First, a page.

The UK guideline on the management of long term effects of COVID-19, a collaborative effort from NICE, SIGN and the RCGP, has now been published. Given that older people are more likely to have delayed recovery after COVID, involvement of geriatricians to influence the structure of these rehabilitation programmes is vital.

During this pandemic, geriatricians have found themselves repeatedly compelled to step forward to advocate for fair access to care and resources for their vulnerable patient groups. The pan-European EU-COGER study is underway to identify the optimal strategies for recovery in older patients specifically. Whilst COVID-19 continues to remain the priority for most clinicians at this time, it is important in the coming years to sustain this drive for research and fair access to acute and rehabilitation resources for our patient group, regardless of the nature of their illness.


  1. WHO Coronavirus Disease (COVID-19) Dashboard. World Health Organisation. https://covid19.who.int/. Accessed 12.12.20

  2. Greenhalgh T, Knight M, A'Court C, Buxton M, Husain L. Management of post-acute covid-19 in primary care. BMJ. 2020 Aug 11;370:m3026. doi: 10.1136/bmj.m3026.

  3. Sudre C, Murray B, Varsavsky T et al. Attributes and predictors of long-COVID: analysis of COVID cases and their symptoms collected by the Covid Symptoms Study app. medRxiv. 2020; published online Oct 21.) (preprint). https://doi.org/10.1101/2020.10.19.20214494

  4. Assaf G, Davis H, McCorkell L, et al. An analysis of the prolonged COVID-19 symptoms survey by Patient-Led Research Team. Patient Led Research, 2020. https://patientresearchcovid19.com/. Accessed 12.12.20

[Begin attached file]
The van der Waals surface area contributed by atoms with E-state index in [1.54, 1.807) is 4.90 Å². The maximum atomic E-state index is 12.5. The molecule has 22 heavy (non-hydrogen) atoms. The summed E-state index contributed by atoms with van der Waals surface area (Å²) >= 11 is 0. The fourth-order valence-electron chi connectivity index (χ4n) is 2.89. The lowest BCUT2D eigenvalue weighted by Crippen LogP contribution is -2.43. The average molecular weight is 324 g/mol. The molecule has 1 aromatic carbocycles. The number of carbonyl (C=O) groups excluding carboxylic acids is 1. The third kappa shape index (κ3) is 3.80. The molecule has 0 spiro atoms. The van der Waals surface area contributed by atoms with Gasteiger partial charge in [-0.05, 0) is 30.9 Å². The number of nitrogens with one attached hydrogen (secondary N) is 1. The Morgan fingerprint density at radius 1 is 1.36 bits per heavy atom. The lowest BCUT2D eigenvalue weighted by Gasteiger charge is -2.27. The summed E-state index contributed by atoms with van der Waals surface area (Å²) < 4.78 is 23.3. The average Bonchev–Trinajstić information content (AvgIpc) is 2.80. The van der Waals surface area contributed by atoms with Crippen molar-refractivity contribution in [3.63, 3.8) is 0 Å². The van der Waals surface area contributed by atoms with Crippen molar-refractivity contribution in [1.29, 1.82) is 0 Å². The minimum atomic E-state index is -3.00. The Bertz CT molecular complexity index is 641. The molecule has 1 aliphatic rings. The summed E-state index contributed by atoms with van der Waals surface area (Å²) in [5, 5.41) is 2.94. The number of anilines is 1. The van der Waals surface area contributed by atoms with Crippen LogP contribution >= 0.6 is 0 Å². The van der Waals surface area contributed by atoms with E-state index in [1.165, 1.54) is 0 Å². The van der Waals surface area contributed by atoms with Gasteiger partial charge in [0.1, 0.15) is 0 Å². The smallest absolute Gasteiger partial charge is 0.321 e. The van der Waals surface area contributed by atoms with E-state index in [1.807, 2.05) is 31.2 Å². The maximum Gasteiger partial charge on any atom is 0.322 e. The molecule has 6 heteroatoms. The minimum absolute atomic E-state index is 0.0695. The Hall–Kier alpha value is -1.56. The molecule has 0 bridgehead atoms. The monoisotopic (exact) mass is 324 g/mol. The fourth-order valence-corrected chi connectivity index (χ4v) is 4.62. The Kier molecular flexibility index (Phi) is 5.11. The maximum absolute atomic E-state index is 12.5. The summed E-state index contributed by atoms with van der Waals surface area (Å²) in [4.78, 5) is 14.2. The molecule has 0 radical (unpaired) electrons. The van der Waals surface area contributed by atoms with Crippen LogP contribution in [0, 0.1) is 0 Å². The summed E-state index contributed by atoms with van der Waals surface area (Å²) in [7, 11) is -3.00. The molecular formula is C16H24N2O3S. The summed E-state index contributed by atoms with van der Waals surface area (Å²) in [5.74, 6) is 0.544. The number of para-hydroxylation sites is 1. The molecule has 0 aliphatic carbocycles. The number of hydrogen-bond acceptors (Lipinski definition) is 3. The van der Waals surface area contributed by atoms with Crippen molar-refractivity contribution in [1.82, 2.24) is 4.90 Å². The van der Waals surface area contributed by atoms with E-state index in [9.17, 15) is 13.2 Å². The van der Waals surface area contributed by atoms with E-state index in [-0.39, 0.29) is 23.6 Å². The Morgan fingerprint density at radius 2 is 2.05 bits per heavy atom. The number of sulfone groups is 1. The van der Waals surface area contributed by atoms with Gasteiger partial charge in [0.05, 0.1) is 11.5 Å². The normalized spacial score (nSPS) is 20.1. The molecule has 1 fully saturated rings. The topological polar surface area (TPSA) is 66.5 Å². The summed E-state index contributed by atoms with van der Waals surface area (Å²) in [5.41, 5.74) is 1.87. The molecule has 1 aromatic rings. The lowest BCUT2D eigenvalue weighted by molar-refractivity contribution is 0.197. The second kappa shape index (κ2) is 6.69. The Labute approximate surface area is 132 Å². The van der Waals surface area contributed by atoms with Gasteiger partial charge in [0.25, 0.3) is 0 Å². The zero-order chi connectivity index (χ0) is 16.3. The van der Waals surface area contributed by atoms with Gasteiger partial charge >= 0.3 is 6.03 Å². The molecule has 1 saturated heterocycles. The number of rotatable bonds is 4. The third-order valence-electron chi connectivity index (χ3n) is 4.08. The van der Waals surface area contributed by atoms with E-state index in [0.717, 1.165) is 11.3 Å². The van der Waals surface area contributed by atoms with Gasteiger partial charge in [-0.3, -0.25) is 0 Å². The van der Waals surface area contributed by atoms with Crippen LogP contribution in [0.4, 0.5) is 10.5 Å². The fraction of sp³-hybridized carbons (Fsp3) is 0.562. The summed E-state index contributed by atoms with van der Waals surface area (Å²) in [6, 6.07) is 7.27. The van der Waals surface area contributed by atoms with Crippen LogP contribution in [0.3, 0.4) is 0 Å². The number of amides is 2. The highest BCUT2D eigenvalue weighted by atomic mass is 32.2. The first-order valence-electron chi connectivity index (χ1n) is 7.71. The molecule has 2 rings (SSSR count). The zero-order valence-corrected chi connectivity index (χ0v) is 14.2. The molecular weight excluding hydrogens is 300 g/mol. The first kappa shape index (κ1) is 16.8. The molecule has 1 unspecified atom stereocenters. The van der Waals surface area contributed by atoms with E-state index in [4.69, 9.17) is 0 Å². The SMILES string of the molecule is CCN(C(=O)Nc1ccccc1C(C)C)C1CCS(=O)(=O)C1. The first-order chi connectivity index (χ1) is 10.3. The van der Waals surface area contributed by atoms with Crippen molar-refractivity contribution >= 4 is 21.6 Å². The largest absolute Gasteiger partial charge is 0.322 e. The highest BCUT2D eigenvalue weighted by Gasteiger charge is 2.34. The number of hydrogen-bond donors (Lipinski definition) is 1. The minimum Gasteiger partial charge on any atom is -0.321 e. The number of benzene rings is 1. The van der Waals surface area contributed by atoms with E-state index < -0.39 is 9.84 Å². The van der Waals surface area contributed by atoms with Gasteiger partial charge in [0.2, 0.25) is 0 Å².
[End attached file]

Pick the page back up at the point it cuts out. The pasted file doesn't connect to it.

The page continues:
5. Tenforde MW, Kim SS, Lindsell CJ, Rose EB, Shapiro NI, Clark Files D et al. Symptom duration and risk factors for delayed return to usual health among outpatients with COVID-19 in a multistate health care systems network - United States, March-June 2020. Morbidity and Mortality Weekly Report. 2020 Jul;69(30):993-998. https://doi.org/10.15585/MMWR.MM6930E1

  6. Arnold DT, Hamilton FW, Milne A, Morley AJ, Viner J, Attwood M, Noel A, Gunning S, Hatrick J, Hamilton S, Elvers KT, Hyams C, Bibby A, Moran E, Adamali HI, Dodd JW, Maskell NA, Barratt SL. Patient outcomes after hospitalisation with COVID-19 and implications for follow-up: results from a prospective UK cohort. Thorax. 2020 Dec 3:thoraxjnl-2020-21608 doi: 10.1136/thoraxjnl-2020-216086.

  7. Magaziner J, Hawkes W, Hebel JR, Zimmerman SI, Fox KM, Dolan M, Felsenthal G, Kenzora J. Recovery from hip fracture in eight areas of function. J Gerontol A Biol Sci Med Sci. 2000 Sep;55(9):M498-50 doi: 10.1093/gerona/55.9.m498. PMID: 10995047.

  8. Boyd CM, Landefeld CS, Counsell SR, Palmer RM, Fortinsky RH, Kresevic D, Burant C, Covinsky KE. Recovery of activities of daily living in older adults after hospitalization for acute medical illness. J Am Geriatr Soc. 2008 Dec;56(12):2171-9. doi: 10.1111/j.1532-5415.20002023.x.

  9. Andrew MK, MacDonald S, Godin J, McElhaney JE, LeBlanc J, Hatchette TF, Bowie W, Katz K, McGeer A, Semret M, McNeil SA. Persistent Functional Decline Following Hospitalization with Influenza or Acute Respiratory Illness. J Am Geriatr Soc. 2020 Dec 8. doi: 10.1111/jgs.16950.